The close nature of apartment and condo living means less heat loss. These structures are built with efficiency in mind, using better insulation materials to preserve heating and cooling. Also, since warm air rises, apartments near the top of these buildings can often use less heat. Units are much smaller than single-family homes and therefore take much less energy to heat and cool.
A traditional single-family home is exposed to the elements on all four sides, whereas an apartment unit is typically only open on one or two. Due to the extra exposure and difference in building materials, apartments can use much less energy to heat and cool the same amount of space.
A study from the late 2000s examined the difference between the two and found a typical home used around 100 million BTU a year, and an apartment in a complex with two to four units used 60 million. A unit in a building with five or more apartments used 40 million. The savings are significant, and energy efficiency in apartment buildings has only improved since then.
A larger number of people living in an area can support more amenities and services within a short distance. People don’t need to be as reliant on cars or public transportation since more shops and entertainment options are close by. Landlords can keep good tenants by encouraging active involvement in the community and local offerings.
With high-density living options, anyone can ride a bike or walk to accomplish most of their daily errands and possibly even get to work the same way. In fact, it’s possible to reduce your carbon footprint by half a ton each year just by walking or biking for one trip each day instead of using other transportation.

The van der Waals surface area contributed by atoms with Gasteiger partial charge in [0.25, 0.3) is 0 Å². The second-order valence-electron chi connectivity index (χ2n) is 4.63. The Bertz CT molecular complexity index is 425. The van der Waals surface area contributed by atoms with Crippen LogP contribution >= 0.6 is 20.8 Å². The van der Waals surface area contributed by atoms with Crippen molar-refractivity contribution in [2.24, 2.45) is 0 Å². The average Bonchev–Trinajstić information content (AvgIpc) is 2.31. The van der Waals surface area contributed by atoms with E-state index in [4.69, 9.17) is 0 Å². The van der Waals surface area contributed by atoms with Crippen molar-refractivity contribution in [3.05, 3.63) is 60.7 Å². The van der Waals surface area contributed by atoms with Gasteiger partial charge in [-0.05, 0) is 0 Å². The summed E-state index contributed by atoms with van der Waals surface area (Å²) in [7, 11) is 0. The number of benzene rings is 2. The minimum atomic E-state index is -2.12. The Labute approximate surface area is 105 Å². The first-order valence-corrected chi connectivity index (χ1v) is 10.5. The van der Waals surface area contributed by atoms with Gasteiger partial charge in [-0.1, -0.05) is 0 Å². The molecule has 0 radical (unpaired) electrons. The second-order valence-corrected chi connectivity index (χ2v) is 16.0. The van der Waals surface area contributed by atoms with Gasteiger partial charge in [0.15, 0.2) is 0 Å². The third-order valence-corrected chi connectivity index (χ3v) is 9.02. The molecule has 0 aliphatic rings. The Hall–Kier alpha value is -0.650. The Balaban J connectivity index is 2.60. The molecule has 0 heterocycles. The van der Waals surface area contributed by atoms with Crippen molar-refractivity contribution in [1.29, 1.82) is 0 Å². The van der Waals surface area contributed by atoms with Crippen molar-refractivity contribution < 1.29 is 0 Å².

Using public transportation over individual cars can reduce carbon emissions by 45%. However, suburbs and towns with low-density housing are so spread out it’s nearly impossible to maintain sustainable and cost-effective transit systems.
More people living in a smaller area makes it much easier to develop a good infrastructure of public transportation options. Taking more cars off the roads also reduces sound pollution and improves air quality, especially as we explore newer, more sustainable methods of public transport. Another benefit of fewer cars is reducing other harmful chemicals like antifreeze, which can run off into the water supply.
Another significant environmental benefit of high-density housing is the reduction of outdoor maintenance required. Families use fossil fuels to power mowers and energy for snow and leaf removal in a traditional home. They spend our dwindling water supply on watering brown lawns and flower beds. However, apartment buildings and condos have much less outdoor maintenance per family since the walkways and entry are communal.
One Final Caveat
The environmental benefits of high-density housing are undeniable, but they only exist if everyone involved in planning prioritizes sustainability.
Repurposing should come before knocking down old structures to build new ones. Also, builders must select their materials carefully, and architects should create energy-efficient designs to maximize a building’s potential. City planners need to ensure reliable public transportation, a balance of amenities close to living areas and plenty of land left for communal green space.
Otherwise, the impact of creating new dwellings would overwhelm the potential environmental benefits of high-density housing.
About the Author
Rose is the managing editor of Renovated and has been writing in the construction industry for over five years. She’s most passionate about sustainable building and incorporating similar resourceful methods into our world. For more from Rose, you can follow her on Twitter.